If this day is to celebrate your and my achievements, then it does not need to be marked in the calendar
I have enjoyed few perks here and there as a woman. While diversity is the way to prosper in every workforce, being a Nepali woman, I was given a lot of opportunities but that always made me question my merits and why shouldn’t it? We live in a country that celebrates Women’s Day, looks in awe when a woman is in a powerful position, celebrates little women achievement, feels very progressive to have a woman president and our definition for women empowerment is equivalent to women employment.
There are numerous associations, INGOs, NGOs, business houses, and women ambassadors for women empowerment who have not only given their time and effort into this but made a career a living out of this very important subject. This article means no disrespect to these women, but this is just a thought trigger.
We live in a society where we crave for attention, face value is very important to us and we seek approval and admiration of our spouse, neighbors, our colleagues or any object that moves. It is scientifically proven that women are suckers for approvals and what “they think” is important to us. Without straying away from our traits today, Kathmandu, like last year or the year before, will be lit up with overwhelming women empowerment talks, people from diverse backgrounds will talk about their accomplishments as a woman and what they have done or built to help this noble cause. The media will be overwhelmed with women empowerment and we will almost feel like wow “Nepal” has come a long way. The rallies in the capital and several award functions will mesmerize and trick us all. But all that glitters is not gold.
My ancestral roots are from mid-west which automatically generates curiosity in this particular region, the region that accounts to 23% of our population. In 2005, the Supreme Court banned chhaupadi. However 95% of women in Accham and 78% of women in mid-west and far-west practiced chhaupadi, as of 2014. This is alarming and our efforts and resources need to be invested on this. Chhaupadi breeds the idea of periods being shameful and negative. Therefore, womanhood being negative further reinstates women as a second class citizen. This is not just prevalent in mid or far-west, but also in Kathmandu and in other cities. Women here do not enter temples or kitchen during their periods. I have walked into the so-called “intellect” and “refined class” households in Kathmandu and this practice is still predominant in their households. Till the time acceptance of these biological phenomena without restrictions does not prevail, no level of women empowerment activities or discussions in the capital will change anything.
Another very alarming issue that Nepal faces today is women and girl trafficking. Organizations like Maiti Nepal have been forthcoming in stopping such activities. However, as per UNICEF’s report, 13,000 women and girls were victims to trafficking in 2014 alone. Other reports state that approximately 52 Nepali girls and women are victims of trafficking every day. While we enjoy our public holiday on the 8th of March and attend events on women achievement around Kathmandu, some parts of Nepal will be losing its pride.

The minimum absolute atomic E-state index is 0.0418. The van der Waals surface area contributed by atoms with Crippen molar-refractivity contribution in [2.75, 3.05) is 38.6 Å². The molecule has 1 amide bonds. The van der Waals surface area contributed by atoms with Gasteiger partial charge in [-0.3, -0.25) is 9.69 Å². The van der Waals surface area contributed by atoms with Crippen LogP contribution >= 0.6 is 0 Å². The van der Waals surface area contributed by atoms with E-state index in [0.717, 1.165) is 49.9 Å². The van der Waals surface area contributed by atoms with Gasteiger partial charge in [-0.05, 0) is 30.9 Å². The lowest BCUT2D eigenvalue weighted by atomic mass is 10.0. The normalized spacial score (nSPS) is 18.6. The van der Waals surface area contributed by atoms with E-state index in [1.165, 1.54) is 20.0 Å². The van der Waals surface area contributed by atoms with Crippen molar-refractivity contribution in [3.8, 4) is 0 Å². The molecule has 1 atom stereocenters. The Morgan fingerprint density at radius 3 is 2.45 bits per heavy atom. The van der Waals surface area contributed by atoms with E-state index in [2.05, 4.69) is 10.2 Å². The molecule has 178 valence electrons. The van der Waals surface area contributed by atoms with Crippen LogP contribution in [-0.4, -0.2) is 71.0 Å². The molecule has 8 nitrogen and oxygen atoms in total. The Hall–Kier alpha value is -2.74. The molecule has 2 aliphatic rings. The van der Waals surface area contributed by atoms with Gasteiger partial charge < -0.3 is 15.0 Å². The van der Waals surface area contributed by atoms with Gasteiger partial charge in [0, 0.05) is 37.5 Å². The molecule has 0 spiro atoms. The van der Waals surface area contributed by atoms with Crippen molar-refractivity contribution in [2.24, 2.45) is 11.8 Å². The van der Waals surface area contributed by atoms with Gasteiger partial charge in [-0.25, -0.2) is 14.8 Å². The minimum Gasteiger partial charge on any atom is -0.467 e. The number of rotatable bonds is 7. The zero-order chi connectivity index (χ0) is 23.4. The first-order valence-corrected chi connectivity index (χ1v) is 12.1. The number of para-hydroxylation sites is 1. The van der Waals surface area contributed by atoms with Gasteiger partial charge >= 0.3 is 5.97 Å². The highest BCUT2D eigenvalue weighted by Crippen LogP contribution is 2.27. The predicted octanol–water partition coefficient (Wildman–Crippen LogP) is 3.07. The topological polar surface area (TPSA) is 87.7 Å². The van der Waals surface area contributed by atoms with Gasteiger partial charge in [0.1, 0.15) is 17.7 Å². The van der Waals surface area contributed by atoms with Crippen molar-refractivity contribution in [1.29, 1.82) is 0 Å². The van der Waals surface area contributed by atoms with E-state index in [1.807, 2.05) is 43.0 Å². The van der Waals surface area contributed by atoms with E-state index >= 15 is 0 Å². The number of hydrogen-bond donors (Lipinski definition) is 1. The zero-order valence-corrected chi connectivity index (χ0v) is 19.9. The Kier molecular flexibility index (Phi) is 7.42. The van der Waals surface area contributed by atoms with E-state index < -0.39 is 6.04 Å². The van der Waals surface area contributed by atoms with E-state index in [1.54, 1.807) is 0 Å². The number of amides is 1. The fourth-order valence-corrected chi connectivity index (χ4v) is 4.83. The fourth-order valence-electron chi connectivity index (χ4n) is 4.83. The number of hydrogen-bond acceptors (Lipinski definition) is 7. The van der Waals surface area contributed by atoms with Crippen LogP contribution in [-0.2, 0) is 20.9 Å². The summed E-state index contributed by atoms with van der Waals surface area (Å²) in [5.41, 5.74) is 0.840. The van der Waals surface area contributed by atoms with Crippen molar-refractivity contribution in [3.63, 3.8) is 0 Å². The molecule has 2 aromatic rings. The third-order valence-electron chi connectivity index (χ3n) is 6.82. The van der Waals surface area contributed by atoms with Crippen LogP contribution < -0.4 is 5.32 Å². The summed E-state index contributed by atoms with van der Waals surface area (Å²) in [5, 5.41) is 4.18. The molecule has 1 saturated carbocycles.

The question then really is what is Women’s Day? If this day is to celebrate your and my achievements, then it does not need to be marked in the calendar. But if it is beyond that then there needs to be work done in every household and every part of the country before we rightfully claim this day. We demand 8th of March a public holiday because it is International Women’s Day and we are a very “progressive society”. However, our progressiveness does not shine through our data. Why is there increment in the number of women and girl child trafficking, why are we still making headlines in the New York Times or Al Jazeera while losing our daughters and sisters to Chhaupadi? Isn’t that where we demand our head of state spend her time and resources in rather than attending women achievement awards and hosting luncheons? Isn’t that where we demand our female activists, media, business women, women empowerment ambassadors, leaders spend resources than host talk shows and rallies in Kathmandu?
When I proudly announce that our president, chief justice and the speaker of the house are all women in international forums, I often question myself on what that pride is really about. Is it simply because they are women? I am sure any self accomplished woman like Sushila Karki, Sapana Pradhan Malla or Ila Sharma would not attribute their success to their gender. They are there because they are good at their job. Why do we, as a society, try and steal their thunder by playing the gender card? Why do we have to celebrate women’s achievements on the 8th of March, a concept stolen from others or introduced by the UN while there are enough original problems in Nepal which demand local solution? How about eradicating chhaupadi and women trafficking and marking that particular day as a day significant to humankind in Nepal?
The author is the Executive Director at Nepal Republic Media